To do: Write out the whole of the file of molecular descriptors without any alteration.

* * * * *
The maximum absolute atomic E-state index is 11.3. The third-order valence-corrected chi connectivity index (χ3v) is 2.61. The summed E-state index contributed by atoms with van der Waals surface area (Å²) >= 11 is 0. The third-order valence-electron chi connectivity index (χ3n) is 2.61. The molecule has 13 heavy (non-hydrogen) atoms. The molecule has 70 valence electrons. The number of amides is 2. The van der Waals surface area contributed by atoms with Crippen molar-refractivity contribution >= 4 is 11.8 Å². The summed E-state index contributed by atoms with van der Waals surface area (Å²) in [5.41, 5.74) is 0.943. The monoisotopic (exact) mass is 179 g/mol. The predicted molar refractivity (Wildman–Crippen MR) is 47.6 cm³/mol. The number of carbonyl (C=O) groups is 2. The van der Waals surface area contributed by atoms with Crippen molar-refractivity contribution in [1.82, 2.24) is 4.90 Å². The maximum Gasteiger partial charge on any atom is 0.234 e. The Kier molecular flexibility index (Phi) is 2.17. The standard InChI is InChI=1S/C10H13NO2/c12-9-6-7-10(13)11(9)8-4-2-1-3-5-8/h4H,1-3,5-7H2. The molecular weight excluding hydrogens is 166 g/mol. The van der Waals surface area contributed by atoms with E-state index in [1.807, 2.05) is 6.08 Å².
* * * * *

The maximum absolute atomic E-state index is 11.3. The third-order valence-corrected chi connectivity index (χ3v) is 2.61. The summed E-state index contributed by atoms with van der Waals surface area (Å²) >= 11 is 0. The third-order valence-electron chi connectivity index (χ3n) is 2.61. The molecule has 13 heavy (non-hydrogen) atoms. The molecule has 70 valence electrons. The number of amides is 2. The van der Waals surface area contributed by atoms with Crippen molar-refractivity contribution >= 4 is 11.8 Å². The summed E-state index contributed by atoms with van der Waals surface area (Å²) in [5.41, 5.74) is 0.943. The monoisotopic (exact) mass is 179 g/mol. The predicted molar refractivity (Wildman–Crippen MR) is 47.6 cm³/mol. The number of carbonyl (C=O) groups is 2. The van der Waals surface area contributed by atoms with Crippen molar-refractivity contribution in [1.82, 2.24) is 4.90 Å². The maximum Gasteiger partial charge on any atom is 0.234 e. The Kier molecular flexibility index (Phi) is 2.17. The standard InChI is InChI=1S/C10H13NO2/c12-9-6-7-10(13)11(9)8-4-2-1-3-5-8/h4H,1-3,5-7H2. The molecular weight excluding hydrogens is 166 g/mol. The van der Waals surface area contributed by atoms with E-state index in [1.807, 2.05) is 6.08 Å².